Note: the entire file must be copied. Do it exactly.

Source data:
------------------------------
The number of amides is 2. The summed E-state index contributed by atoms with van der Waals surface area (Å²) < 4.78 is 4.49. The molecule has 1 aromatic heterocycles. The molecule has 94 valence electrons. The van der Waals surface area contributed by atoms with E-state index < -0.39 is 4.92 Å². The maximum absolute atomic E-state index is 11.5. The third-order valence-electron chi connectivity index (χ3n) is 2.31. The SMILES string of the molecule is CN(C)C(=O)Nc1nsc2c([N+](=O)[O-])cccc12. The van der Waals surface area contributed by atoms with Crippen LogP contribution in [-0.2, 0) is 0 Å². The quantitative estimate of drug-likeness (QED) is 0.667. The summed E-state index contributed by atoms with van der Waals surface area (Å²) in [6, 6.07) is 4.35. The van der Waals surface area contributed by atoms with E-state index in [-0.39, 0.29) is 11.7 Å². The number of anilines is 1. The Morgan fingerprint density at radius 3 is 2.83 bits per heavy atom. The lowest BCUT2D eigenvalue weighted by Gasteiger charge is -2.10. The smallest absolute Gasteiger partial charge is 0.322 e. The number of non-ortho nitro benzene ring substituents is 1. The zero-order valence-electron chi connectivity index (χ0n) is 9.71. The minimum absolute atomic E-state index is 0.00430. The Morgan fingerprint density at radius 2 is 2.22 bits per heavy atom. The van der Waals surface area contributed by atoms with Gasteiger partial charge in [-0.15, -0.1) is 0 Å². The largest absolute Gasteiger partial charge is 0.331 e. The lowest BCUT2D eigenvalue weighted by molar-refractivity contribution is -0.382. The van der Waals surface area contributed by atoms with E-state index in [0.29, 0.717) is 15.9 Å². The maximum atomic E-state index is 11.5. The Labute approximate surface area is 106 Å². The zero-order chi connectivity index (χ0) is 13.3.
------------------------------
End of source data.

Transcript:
The number of amides is 2. The summed E-state index contributed by atoms with van der Waals surface area (Å²) < 4.78 is 4.49. The molecule has 1 aromatic heterocycles. The molecule has 94 valence electrons. The van der Waals surface area contributed by atoms with E-state index < -0.39 is 4.92 Å². The maximum absolute atomic E-state index is 11.5. The third-order valence-electron chi connectivity index (χ3n) is 2.31. The SMILES string of the molecule is CN(C)C(=O)Nc1nsc2c([N+](=O)[O-])cccc12. The van der Waals surface area contributed by atoms with Crippen LogP contribution in [-0.2, 0) is 0 Å². The quantitative estimate of drug-likeness (QED) is 0.667. The summed E-state index contributed by atoms with van der Waals surface area (Å²) in [6, 6.07) is 4.35. The van der Waals surface area contributed by atoms with E-state index in [-0.39, 0.29) is 11.7 Å². The number of anilines is 1. The Morgan fingerprint density at radius 3 is 2.83 bits per heavy atom. The lowest BCUT2D eigenvalue weighted by Gasteiger charge is -2.10. The smallest absolute Gasteiger partial charge is 0.322 e. The number of non-ortho nitro benzene ring substituents is 1. The zero-order valence-electron chi connectivity index (χ0n) is 9.71. The minimum absolute atomic E-state index is 0.00430. The Morgan fingerprint density at radius 2 is 2.22 bits per heavy atom. The van der Waals surface area contributed by atoms with Gasteiger partial charge in [-0.15, -0.1) is 0 Å². The largest absolute Gasteiger partial charge is 0.331 e. The lowest BCUT2D eigenvalue weighted by molar-refractivity contribution is -0.382. The van der Waals surface area contributed by atoms with E-state index in [0.29, 0.717) is 15.9 Å². The maximum atomic E-state index is 11.5. The Labute approximate surface area is 106 Å². The zero-order chi connectivity index (χ0) is 13.3.